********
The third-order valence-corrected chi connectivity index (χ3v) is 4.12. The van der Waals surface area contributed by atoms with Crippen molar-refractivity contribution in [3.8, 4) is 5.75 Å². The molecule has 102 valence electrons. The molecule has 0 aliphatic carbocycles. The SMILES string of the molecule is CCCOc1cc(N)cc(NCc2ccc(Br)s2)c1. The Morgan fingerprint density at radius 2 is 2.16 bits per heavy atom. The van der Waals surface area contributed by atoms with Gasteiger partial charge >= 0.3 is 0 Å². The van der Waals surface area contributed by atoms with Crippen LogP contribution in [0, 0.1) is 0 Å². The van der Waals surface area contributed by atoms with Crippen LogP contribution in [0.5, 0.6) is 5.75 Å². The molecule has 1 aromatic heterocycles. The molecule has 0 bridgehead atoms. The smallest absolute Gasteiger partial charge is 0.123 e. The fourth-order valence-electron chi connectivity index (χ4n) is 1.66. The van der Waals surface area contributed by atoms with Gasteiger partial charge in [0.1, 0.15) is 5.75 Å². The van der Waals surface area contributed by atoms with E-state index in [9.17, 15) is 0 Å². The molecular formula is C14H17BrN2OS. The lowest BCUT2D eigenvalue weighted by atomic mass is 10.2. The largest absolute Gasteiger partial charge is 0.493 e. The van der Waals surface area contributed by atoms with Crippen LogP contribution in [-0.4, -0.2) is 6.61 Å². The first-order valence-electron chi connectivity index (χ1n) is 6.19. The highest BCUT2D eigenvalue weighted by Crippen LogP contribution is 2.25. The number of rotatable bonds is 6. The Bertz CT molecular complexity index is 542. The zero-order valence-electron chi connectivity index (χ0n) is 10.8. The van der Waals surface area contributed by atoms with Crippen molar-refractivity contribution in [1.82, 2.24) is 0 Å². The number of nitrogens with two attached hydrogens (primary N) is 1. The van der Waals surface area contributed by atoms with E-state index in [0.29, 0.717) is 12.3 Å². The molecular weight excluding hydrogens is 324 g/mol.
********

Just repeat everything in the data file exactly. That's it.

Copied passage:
The third-order valence-corrected chi connectivity index (χ3v) is 4.12. The van der Waals surface area contributed by atoms with Crippen molar-refractivity contribution in [3.8, 4) is 5.75 Å². The molecule has 102 valence electrons. The molecule has 0 aliphatic carbocycles. The SMILES string of the molecule is CCCOc1cc(N)cc(NCc2ccc(Br)s2)c1. The Morgan fingerprint density at radius 2 is 2.16 bits per heavy atom. The van der Waals surface area contributed by atoms with Gasteiger partial charge >= 0.3 is 0 Å². The van der Waals surface area contributed by atoms with Crippen LogP contribution in [0, 0.1) is 0 Å². The van der Waals surface area contributed by atoms with Crippen LogP contribution in [0.5, 0.6) is 5.75 Å². The molecule has 1 aromatic heterocycles. The molecule has 0 bridgehead atoms. The smallest absolute Gasteiger partial charge is 0.123 e. The fourth-order valence-electron chi connectivity index (χ4n) is 1.66. The van der Waals surface area contributed by atoms with Gasteiger partial charge in [0.1, 0.15) is 5.75 Å². The van der Waals surface area contributed by atoms with E-state index in [9.17, 15) is 0 Å². The molecular formula is C14H17BrN2OS. The lowest BCUT2D eigenvalue weighted by atomic mass is 10.2. The largest absolute Gasteiger partial charge is 0.493 e. The van der Waals surface area contributed by atoms with Crippen LogP contribution in [-0.4, -0.2) is 6.61 Å². The first-order valence-electron chi connectivity index (χ1n) is 6.19. The highest BCUT2D eigenvalue weighted by Crippen LogP contribution is 2.25. The number of rotatable bonds is 6. The Bertz CT molecular complexity index is 542. The zero-order valence-electron chi connectivity index (χ0n) is 10.8. The van der Waals surface area contributed by atoms with Crippen molar-refractivity contribution in [1.82, 2.24) is 0 Å². The number of nitrogens with two attached hydrogens (primary N) is 1. The van der Waals surface area contributed by atoms with E-state index in [0.29, 0.717) is 12.3 Å². The molecular weight excluding hydrogens is 324 g/mol.